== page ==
While some of them are just standing around, probably talking about science and space stuff, others are running shops and guild kiosks where you can buy blueprints and pick up missions that can net you some seriously valuable swag.

It becomes truly apparent how far gone that ‘race to the center’ line is when you start to get into base building, which I recommend doing as soon as possible. You can build some truly epic bases, but even just getting started gives you a ton to do. You’ll set up a teleporter that will allow you to zip right back to your base from any space station or any other bases you might create, so you can start to treat a planet you find as home. My current planet of choice is a planet covered in red plantlife that is mostly pleasant until the boiling rain falls. Maybe I should be finding a different planet to call home. But for now, it works. I’m running errands for my employees and picking up information about how to build crucial items that seemed nearly impossible to find previously.

Meanwhile, up in space, I’m now running something of an exploration company from the deck of a freighter. I spotted – in what I expect was a semi-scripted event – a freighter besieged by Space Pirates and went to take them down. Once the pirates were out of commission, the captain of the ship reverse-Captain-Phillipsed me and suddenly I was in charge of my own frigate, with its own storage (more on that in a minute) and its own exploration frigate.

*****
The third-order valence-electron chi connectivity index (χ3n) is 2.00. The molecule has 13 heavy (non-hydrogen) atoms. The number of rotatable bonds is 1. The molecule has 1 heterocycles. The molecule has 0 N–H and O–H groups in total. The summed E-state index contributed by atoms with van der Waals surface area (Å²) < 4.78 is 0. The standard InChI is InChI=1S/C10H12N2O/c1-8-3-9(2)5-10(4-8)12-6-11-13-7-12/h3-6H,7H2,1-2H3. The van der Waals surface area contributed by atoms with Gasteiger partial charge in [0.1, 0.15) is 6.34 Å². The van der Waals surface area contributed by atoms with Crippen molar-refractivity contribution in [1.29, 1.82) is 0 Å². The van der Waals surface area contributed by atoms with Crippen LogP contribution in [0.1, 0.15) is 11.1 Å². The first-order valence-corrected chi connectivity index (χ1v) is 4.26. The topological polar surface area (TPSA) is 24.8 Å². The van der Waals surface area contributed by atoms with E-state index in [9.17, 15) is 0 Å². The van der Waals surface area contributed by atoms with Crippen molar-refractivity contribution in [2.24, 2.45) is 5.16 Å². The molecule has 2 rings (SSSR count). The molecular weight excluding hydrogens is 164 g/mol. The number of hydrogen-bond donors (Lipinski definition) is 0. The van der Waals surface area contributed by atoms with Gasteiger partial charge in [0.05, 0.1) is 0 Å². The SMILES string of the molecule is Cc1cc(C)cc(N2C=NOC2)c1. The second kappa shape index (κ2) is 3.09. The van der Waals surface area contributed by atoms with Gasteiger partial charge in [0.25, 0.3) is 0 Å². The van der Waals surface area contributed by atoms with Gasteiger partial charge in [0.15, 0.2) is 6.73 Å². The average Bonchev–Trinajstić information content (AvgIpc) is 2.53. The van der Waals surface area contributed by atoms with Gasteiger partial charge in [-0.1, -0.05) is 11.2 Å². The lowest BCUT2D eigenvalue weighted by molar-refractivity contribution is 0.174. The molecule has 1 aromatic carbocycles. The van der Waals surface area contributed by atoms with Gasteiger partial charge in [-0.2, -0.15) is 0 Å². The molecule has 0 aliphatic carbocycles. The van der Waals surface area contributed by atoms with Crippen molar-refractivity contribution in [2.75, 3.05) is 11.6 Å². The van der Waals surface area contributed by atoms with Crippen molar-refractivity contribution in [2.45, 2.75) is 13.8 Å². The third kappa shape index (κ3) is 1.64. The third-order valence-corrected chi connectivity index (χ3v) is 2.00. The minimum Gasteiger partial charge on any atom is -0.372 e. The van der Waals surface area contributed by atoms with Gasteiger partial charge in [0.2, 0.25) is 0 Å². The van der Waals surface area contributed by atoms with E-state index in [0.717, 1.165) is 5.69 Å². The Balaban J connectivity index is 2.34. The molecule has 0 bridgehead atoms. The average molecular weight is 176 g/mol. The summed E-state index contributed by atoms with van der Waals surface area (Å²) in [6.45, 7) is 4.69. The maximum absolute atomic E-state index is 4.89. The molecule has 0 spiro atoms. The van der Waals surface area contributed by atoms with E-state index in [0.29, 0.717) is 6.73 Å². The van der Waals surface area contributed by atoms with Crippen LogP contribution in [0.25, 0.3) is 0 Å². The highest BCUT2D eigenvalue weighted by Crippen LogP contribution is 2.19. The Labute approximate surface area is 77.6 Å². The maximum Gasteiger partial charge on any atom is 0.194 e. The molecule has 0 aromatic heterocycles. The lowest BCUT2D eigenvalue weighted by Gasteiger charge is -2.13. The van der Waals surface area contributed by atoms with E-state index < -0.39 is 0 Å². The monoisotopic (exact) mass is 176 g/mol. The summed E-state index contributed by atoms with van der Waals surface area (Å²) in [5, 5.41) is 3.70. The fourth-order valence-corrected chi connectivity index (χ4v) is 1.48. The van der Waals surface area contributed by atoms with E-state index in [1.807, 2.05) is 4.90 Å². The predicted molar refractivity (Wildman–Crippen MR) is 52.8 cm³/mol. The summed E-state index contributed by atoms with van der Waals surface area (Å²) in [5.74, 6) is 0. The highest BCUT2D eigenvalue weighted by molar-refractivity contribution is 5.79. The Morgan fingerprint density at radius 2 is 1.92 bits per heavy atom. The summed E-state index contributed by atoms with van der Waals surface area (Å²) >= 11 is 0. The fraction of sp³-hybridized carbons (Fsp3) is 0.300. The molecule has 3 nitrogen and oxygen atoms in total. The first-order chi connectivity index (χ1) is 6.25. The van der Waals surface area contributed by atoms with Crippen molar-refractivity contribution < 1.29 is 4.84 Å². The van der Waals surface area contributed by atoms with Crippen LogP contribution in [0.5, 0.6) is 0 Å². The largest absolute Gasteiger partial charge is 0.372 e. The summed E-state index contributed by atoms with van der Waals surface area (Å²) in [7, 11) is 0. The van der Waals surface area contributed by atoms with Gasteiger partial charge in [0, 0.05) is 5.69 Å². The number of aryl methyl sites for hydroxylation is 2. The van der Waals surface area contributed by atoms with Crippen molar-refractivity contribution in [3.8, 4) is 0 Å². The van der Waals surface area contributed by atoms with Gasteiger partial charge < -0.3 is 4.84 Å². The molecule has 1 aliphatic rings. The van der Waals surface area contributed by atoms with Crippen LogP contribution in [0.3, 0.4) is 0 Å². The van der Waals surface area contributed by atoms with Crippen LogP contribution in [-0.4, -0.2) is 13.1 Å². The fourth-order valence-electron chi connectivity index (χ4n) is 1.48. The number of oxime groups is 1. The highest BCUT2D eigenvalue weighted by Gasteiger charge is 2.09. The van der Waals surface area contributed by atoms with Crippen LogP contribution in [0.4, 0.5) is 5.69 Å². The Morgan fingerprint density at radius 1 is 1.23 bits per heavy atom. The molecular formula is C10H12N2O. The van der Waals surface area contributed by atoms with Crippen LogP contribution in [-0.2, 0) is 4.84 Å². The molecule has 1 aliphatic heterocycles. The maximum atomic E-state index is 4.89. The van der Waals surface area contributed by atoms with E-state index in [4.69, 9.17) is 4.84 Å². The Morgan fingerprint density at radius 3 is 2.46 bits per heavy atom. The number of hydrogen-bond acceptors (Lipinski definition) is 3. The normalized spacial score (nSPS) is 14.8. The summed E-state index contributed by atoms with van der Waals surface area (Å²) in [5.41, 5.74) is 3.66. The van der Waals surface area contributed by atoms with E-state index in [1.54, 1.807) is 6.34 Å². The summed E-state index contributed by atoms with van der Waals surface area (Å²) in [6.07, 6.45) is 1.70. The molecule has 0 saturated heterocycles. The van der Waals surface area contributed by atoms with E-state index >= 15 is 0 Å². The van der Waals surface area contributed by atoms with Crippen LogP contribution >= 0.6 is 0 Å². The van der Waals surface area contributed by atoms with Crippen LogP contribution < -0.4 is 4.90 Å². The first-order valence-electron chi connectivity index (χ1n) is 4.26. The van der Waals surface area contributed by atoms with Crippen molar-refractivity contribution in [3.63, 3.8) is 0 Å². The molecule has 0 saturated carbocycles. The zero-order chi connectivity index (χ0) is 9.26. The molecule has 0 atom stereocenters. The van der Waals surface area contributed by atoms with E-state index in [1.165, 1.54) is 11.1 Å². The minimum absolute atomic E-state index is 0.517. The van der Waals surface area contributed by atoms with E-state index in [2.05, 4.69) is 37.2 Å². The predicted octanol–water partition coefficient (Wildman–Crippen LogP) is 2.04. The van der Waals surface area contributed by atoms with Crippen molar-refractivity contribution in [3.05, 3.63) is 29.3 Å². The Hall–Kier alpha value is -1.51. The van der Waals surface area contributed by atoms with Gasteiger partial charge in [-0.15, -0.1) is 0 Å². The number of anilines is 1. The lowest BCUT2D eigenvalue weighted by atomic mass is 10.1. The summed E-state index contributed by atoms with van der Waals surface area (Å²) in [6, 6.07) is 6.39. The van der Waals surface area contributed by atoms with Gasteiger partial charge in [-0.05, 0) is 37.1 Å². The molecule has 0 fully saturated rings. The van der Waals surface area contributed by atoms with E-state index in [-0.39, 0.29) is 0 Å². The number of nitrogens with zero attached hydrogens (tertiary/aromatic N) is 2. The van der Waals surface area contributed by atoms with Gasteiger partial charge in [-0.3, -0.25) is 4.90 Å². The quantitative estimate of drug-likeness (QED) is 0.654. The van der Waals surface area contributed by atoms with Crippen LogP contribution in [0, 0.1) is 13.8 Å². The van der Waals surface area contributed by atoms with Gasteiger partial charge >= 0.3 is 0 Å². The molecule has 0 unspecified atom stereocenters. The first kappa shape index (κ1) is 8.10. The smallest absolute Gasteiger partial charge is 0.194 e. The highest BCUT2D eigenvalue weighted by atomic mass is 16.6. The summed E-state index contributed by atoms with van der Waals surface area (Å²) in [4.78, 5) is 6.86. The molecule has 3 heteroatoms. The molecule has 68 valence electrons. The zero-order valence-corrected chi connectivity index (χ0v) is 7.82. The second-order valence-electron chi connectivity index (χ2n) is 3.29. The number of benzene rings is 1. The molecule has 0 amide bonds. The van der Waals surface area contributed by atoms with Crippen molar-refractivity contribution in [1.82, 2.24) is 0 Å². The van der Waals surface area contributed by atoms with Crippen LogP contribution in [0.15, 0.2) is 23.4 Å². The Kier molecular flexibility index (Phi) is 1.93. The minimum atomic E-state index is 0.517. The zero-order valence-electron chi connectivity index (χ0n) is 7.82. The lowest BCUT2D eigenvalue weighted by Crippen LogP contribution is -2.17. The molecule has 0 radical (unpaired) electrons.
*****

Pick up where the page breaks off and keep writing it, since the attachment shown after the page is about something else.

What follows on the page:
The same way that you can buy new ships, you can buy frigates and build up a fleet of ships for exploration, assault, and mining. If you played Assassin’s Creed: Brotherhood, think of this a bit like the guild missions in that game (See also the soldier missions in Metal Gear Solid V: The Phantom Pain. You’ll pick a mission from your deck and send your ships off on it. You don’t go with for these. But when the ships come back damaged, you can hop onto them and repair them yourself, making them feel less like names on a list and more like actual ships that you own. And that freighter isn’t just a menu either. If you buy other ships, they’ll be stored in the ship’s bay and you can hop into them at anytime. You can do some limited base building in the freighter, too.

It’s not all roses though.

Like I said, the core game loop and mechanisms of No Man’s Sky are still in place. Acquiring materials early on is tedious, and is a great reason to pursue the frigate and base-building stuff early on. Those end up being great ways to make money and gather resources that help take away from the grind. You’ll spend way too long shooting red and green lasers at rocks, trees, and dirt.